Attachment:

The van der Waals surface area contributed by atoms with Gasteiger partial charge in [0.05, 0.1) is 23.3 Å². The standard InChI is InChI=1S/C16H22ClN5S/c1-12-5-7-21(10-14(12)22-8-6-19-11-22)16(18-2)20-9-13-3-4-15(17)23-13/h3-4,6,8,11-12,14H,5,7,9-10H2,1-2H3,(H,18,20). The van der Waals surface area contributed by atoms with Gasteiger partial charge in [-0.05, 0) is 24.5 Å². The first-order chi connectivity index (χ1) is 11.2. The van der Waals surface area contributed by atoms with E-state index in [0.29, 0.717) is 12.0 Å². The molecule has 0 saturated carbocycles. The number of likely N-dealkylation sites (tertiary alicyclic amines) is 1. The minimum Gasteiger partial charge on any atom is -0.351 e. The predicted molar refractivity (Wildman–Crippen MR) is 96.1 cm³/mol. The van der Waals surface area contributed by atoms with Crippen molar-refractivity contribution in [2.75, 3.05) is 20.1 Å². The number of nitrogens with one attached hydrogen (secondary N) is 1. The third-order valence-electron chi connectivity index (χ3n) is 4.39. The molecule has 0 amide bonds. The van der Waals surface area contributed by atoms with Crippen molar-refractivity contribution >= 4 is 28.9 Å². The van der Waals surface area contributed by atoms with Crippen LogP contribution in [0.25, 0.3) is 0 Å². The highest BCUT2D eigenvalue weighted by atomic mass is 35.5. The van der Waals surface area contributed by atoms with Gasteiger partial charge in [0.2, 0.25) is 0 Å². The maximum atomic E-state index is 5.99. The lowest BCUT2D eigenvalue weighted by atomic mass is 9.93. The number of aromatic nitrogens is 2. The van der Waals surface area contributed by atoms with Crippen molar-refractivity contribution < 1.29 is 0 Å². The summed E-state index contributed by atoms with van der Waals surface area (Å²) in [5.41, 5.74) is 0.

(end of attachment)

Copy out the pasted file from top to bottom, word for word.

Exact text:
The van der Waals surface area contributed by atoms with Gasteiger partial charge in [0.05, 0.1) is 23.3 Å². The standard InChI is InChI=1S/C16H22ClN5S/c1-12-5-7-21(10-14(12)22-8-6-19-11-22)16(18-2)20-9-13-3-4-15(17)23-13/h3-4,6,8,11-12,14H,5,7,9-10H2,1-2H3,(H,18,20). The van der Waals surface area contributed by atoms with Gasteiger partial charge in [-0.05, 0) is 24.5 Å². The first-order chi connectivity index (χ1) is 11.2. The van der Waals surface area contributed by atoms with E-state index in [0.29, 0.717) is 12.0 Å². The molecule has 0 saturated carbocycles. The number of likely N-dealkylation sites (tertiary alicyclic amines) is 1. The minimum Gasteiger partial charge on any atom is -0.351 e. The predicted molar refractivity (Wildman–Crippen MR) is 96.1 cm³/mol. The van der Waals surface area contributed by atoms with Crippen molar-refractivity contribution in [2.75, 3.05) is 20.1 Å². The number of nitrogens with one attached hydrogen (secondary N) is 1. The third-order valence-electron chi connectivity index (χ3n) is 4.39. The molecule has 0 amide bonds. The van der Waals surface area contributed by atoms with Crippen molar-refractivity contribution >= 4 is 28.9 Å². The van der Waals surface area contributed by atoms with Crippen LogP contribution in [0.25, 0.3) is 0 Å². The highest BCUT2D eigenvalue weighted by atomic mass is 35.5. The van der Waals surface area contributed by atoms with Gasteiger partial charge in [0.2, 0.25) is 0 Å². The maximum atomic E-state index is 5.99. The lowest BCUT2D eigenvalue weighted by atomic mass is 9.93. The number of aromatic nitrogens is 2. The van der Waals surface area contributed by atoms with Crippen molar-refractivity contribution < 1.29 is 0 Å². The summed E-state index contributed by atoms with van der Waals surface area (Å²) in [5.41, 5.74) is 0.